“The Texas House passed a budget that included a rider that made it illegal,” State Rep Brian Harrison, R-Midlothian, told Nexstar this past week. “We don’t have medical freedom. Texas should be leading the nation in the defense of medical freedom. But the Texas COVID Vaccine Freedom Act, which would have finally put an end to these tyrannical COVID vaccine mandates, was passed by the Senate. Dade Phelan and his leadership team killed that on the floor.”

Lawmakers will start again at the State Capitol on Monday, Oct. 9 at 1 p.m.

Fellow House members talk of challenge to Speaker Phelan

Texas House Speaker Dade Phelan, R-Beaumont, will need to fight off a play for his job from members of his own party.

“He’s been an absolute disgrace as speaker. We’re going to have to remove him, and they should,” Texas GOP Chair Matt Rinaldi said.

It echoes the infighting among the party seen at the national level when congressional Republicans ousted Representative Kevin McCarthy from his speakership.

“The Republicans are having an internal argument between mainstream Republicans and what can only be characterized as populist Republicans,” Quorum Report Publisher Harvey Kronberg said. “The populist Republicans have yet to demonstrate that they can govern.”

We asked Representative Brian Harrison, R-Midlothian, who he wanted for speaker over Phelan.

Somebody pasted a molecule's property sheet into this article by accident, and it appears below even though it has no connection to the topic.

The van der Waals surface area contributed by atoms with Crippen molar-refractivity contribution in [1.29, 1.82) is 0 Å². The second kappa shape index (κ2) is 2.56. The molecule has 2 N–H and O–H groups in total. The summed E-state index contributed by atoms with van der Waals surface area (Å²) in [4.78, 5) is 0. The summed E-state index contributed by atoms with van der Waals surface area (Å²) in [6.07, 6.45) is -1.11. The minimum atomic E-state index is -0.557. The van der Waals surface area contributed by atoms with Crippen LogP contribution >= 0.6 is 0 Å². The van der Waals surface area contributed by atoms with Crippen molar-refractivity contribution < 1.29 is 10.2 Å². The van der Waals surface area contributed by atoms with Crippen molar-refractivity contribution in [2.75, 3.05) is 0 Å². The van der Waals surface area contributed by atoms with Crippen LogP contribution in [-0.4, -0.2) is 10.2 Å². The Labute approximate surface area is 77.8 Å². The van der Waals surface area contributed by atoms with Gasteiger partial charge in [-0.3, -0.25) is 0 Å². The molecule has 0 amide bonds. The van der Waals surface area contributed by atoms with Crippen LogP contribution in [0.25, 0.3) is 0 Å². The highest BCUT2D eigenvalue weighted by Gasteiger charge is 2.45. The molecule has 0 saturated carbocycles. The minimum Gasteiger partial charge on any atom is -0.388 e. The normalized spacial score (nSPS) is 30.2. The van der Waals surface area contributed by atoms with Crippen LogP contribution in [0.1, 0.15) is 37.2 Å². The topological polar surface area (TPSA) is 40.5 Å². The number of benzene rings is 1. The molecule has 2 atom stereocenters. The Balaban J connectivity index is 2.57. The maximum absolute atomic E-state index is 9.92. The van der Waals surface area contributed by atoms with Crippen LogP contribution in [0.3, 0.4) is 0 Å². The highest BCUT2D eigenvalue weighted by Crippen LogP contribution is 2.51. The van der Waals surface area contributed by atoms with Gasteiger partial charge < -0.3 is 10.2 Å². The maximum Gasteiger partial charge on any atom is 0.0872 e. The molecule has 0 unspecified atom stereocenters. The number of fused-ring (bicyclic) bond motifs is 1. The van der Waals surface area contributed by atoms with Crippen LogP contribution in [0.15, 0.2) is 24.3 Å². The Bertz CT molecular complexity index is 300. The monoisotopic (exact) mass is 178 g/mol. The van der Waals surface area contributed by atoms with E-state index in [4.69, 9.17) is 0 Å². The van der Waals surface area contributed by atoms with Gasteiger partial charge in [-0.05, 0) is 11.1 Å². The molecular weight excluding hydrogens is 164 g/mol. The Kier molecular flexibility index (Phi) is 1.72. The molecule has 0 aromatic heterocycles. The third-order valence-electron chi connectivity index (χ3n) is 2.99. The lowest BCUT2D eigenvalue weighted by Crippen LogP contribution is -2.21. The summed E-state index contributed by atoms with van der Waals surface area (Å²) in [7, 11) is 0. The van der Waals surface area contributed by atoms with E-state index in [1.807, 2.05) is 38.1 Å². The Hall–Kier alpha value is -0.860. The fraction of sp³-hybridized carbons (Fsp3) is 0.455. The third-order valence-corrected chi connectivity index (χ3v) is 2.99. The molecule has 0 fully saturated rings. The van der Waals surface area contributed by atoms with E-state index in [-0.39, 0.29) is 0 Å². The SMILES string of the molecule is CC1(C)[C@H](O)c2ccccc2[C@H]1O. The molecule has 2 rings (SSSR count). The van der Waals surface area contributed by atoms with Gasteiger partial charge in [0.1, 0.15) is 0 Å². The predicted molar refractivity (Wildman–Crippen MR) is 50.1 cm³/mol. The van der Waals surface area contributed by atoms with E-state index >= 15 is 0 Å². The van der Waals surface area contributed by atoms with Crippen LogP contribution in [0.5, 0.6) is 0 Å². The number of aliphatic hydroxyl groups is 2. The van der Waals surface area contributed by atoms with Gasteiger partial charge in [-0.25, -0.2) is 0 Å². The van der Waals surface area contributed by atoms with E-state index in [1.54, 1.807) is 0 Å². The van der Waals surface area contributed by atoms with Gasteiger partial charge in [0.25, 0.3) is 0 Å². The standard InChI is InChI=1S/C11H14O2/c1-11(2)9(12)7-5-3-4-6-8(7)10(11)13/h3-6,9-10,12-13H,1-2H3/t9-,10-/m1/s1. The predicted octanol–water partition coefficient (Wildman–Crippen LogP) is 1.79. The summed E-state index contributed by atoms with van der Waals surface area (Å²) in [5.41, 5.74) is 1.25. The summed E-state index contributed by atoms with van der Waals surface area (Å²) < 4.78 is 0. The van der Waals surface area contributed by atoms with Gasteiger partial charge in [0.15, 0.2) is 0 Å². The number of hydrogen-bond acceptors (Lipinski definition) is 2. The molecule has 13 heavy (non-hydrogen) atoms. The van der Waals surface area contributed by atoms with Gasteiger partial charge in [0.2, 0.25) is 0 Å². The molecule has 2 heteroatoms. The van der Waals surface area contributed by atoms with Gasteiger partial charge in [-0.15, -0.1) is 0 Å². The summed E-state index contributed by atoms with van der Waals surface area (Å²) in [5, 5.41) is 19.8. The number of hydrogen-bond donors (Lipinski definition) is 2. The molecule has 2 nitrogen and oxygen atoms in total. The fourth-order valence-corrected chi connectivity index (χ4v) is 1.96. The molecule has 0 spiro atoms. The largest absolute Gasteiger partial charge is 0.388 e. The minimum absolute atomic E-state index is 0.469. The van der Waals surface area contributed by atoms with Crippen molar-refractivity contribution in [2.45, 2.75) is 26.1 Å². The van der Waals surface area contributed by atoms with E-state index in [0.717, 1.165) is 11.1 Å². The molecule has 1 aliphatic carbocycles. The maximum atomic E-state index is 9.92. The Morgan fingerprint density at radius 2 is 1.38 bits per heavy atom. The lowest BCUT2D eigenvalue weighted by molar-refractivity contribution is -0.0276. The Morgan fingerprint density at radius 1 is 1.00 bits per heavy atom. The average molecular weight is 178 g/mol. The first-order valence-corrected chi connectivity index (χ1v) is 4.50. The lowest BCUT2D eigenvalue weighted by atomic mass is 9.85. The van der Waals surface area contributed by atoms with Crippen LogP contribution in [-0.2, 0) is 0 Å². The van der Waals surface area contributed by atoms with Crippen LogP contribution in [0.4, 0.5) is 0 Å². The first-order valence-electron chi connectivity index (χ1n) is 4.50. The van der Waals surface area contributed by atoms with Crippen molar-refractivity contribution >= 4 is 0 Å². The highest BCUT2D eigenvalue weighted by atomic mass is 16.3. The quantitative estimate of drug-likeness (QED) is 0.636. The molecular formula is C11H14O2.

“Well, there are a number of people in the Texas House that are conservative,” Harrison said. “But here’s what matters the most to me. Texas voters elected Republican leadership and they deserve bold conservative Republican leadership who will adhere to the principles of limited government who will fight for individual freedom and who will not team up with the Democrats.”

While it is feasible the House could bring up such a motion to kick Phelan from his chair, the votes do not appear to be there.

As Phelan said in his inauguration speech, “Words of caution: Please do not confuse this body with the one in Washington DC.”

“He is their main fundraiser,” Kronberg said. “Taking him out of the chair would be as foolish as it was taking McCarthy out of the chair.”

‘Inadmissible’ evidence From Paxton impeachment trial released to public

Texas House impeachment managers just released hundreds of documents not shown to senators during the impeachment trial of Attorney General Ken Paxton.

Paxton was ultimately acquitted. The evidence was deemed inadmissible. However, impeachment managers said it provides better context on the key relationships in question surrounding Paxton.

“They’re relevant. And this entire process is about transparency, ” House impeachment prosecutor Erin Epley said.

The House approved 20 Articles of Impeachment against Paxton. They stem from a lawsuit by whistleblowers in the attorney general’s office, arguing Paxton abused his power. Paxton has denied any wrongdoing.

The Texas Supreme Court recently gave the go-ahead for the whistleblowers to resume their lawsuit. Previously, a settlement was worked out, but the potential $3.3 million payout to the plaintiffs required lawmaker approval. Ultimately, House members opened an investigation into the matter and never signed off on the settlement amount.

As for the new documents released, Paxton’s impeachment trial attorney wants to know why House managers are bothering.

“The case is long over, they lost, I’m not sure why they continue to try to litigate the case in the press,” defense attorney Tony Buzbee said.